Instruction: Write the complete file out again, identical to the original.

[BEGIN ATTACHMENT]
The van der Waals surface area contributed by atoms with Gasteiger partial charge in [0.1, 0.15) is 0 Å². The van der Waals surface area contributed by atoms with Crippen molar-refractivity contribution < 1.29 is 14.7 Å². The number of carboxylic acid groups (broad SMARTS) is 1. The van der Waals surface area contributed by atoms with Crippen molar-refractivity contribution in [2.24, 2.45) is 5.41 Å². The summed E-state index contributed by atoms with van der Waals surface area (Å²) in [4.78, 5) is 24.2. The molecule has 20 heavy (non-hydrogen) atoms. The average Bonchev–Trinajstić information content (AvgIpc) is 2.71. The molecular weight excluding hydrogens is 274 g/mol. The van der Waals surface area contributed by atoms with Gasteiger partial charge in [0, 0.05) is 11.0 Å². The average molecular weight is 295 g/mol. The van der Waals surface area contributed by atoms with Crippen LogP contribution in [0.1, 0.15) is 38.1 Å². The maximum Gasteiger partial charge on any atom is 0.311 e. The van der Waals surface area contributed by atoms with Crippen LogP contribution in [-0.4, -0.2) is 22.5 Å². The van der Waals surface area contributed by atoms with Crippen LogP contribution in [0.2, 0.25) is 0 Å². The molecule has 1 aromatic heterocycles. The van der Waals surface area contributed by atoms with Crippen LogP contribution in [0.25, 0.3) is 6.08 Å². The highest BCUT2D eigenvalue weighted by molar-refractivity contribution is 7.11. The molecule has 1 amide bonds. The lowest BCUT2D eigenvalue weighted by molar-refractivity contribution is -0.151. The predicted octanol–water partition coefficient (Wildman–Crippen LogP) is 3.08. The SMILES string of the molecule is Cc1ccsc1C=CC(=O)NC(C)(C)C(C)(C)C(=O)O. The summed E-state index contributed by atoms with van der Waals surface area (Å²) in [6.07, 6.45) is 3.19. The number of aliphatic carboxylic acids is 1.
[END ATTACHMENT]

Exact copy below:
The van der Waals surface area contributed by atoms with Gasteiger partial charge in [0.1, 0.15) is 0 Å². The van der Waals surface area contributed by atoms with Crippen molar-refractivity contribution < 1.29 is 14.7 Å². The number of carboxylic acid groups (broad SMARTS) is 1. The van der Waals surface area contributed by atoms with Crippen molar-refractivity contribution in [2.24, 2.45) is 5.41 Å². The summed E-state index contributed by atoms with van der Waals surface area (Å²) in [4.78, 5) is 24.2. The molecule has 20 heavy (non-hydrogen) atoms. The average Bonchev–Trinajstić information content (AvgIpc) is 2.71. The molecular weight excluding hydrogens is 274 g/mol. The van der Waals surface area contributed by atoms with Gasteiger partial charge in [0, 0.05) is 11.0 Å². The average molecular weight is 295 g/mol. The van der Waals surface area contributed by atoms with Crippen LogP contribution in [0.1, 0.15) is 38.1 Å². The maximum Gasteiger partial charge on any atom is 0.311 e. The van der Waals surface area contributed by atoms with Crippen LogP contribution in [-0.4, -0.2) is 22.5 Å². The van der Waals surface area contributed by atoms with Crippen LogP contribution in [0.2, 0.25) is 0 Å². The molecule has 1 aromatic heterocycles. The van der Waals surface area contributed by atoms with Crippen LogP contribution in [0.25, 0.3) is 6.08 Å². The highest BCUT2D eigenvalue weighted by molar-refractivity contribution is 7.11. The molecule has 1 amide bonds. The lowest BCUT2D eigenvalue weighted by molar-refractivity contribution is -0.151. The predicted octanol–water partition coefficient (Wildman–Crippen LogP) is 3.08. The SMILES string of the molecule is Cc1ccsc1C=CC(=O)NC(C)(C)C(C)(C)C(=O)O. The summed E-state index contributed by atoms with van der Waals surface area (Å²) in [6.07, 6.45) is 3.19. The number of aliphatic carboxylic acids is 1.